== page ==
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Updated: Apr 27

Never mind stockpiling toilet paper, paracetamol and tinned tomatoes - something of a staple in my kitchen.

It seems the new trend is for Tsundoku, the Japanese word for gathering books and letting them pile up on your bedside table without reading them.

Professor Andrew Gerstle, a teacher of pre-modern texts at the University of London explained to the BBC that the word appears in Japanese writing from 1879.

Apparently doku comes from a verb that can be used for "reading," while tsun is "to pile up."


On my dressing table I have an ever-increasing aspirational pile of reading material which I bought long before the current Coronavirus pandemic. It seems that however many unread books I may have, I can't enter a bookshop without buying yet more.

Illustration by Quentin Blake for Matilda by Raold Dahl

Not for me the digital book, whether that be on Kindle, iPad or phone. I need to feel the weight, smell the aroma and physically turn the pages of a novel

At the moment mine vary from crime novel Big Sky by Kate Atkinson, which sees the return of private detective Jackson Brodie, to Tin Fish Gourmet by Canadian foodie Barbara-jo McIntosh which tells you how to turn tinned fish into an exotic meal. I kid you not.

My problem is that I have a limited attention span which sees me downing the book in favour of a tantalising movie on Netflix.

However, you choose to while away the lockdown hours perhaps now is the time to hunker down and work your way through that pile of books, do a bit of home cooking with the meagre supplies left on the shelves. Tinned fish perhaps?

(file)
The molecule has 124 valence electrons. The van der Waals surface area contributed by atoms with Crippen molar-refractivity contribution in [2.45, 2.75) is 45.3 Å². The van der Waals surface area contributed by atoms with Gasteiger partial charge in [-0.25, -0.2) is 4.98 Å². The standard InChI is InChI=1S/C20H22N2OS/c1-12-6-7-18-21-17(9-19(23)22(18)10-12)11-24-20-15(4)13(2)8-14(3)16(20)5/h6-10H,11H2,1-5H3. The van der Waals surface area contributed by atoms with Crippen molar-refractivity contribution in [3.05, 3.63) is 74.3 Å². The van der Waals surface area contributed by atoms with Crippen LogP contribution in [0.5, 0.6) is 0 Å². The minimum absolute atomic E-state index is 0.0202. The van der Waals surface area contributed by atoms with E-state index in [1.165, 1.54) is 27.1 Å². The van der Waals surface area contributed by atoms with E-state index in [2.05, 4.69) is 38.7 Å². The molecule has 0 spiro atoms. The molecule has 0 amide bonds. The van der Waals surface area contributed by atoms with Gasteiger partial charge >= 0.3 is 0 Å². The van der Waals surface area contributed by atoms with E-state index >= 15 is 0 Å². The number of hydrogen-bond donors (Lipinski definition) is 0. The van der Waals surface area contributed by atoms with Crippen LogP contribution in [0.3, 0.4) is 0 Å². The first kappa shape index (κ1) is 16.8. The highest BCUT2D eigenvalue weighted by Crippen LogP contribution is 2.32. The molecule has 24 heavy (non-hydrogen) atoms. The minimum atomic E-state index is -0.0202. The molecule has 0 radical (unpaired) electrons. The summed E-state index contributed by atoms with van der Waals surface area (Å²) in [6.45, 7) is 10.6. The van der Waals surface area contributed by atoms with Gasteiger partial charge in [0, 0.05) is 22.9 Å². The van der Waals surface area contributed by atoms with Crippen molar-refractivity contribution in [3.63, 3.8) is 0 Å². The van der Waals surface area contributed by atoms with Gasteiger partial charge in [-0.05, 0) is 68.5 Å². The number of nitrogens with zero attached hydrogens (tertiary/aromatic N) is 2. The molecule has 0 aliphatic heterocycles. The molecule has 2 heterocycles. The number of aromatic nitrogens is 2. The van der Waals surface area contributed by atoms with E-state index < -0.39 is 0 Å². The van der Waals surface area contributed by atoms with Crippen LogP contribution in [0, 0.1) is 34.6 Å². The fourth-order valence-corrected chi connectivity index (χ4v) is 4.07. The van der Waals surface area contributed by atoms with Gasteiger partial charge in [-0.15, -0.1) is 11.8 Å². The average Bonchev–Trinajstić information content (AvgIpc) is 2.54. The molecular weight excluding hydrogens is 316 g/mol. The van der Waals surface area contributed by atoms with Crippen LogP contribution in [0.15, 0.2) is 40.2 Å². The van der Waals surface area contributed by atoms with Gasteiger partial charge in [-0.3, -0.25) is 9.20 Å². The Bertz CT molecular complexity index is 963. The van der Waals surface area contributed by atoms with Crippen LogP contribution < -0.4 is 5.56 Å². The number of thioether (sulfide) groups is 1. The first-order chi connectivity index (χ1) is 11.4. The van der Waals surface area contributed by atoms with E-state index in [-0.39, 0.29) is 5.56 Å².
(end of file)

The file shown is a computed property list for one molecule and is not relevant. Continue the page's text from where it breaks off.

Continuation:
Speaking of cooking my kitchen has never been cleaner. Husband Phil and myself argued over who should have the “joy” of that normally awful job of cleaning the oven. Our bathroom is sparkling and the vacuum is virtually on its last legs due to overwork.

Not normally one of the world’s natural organisers Covid-19 has seen me transformed. No longer is my side of the bed a hazardous obstacle course; spices dating back to the 1990s have been chucked from the kitchen cupboards and my wardrobe has been decluttered with overflowing bags ready for the charity shop. Ancient lipsticks have been binned and I have even cleaned my make-up brushes

Now the weather has warmed up significantly for the time being,I would love to do some planting and am more than a little dismayed that garden centres are disposing of their stock because of Coronavirus. Wouldn’t it make more sense for plants to be left outside their premises so people can help themselves with a donation to charity?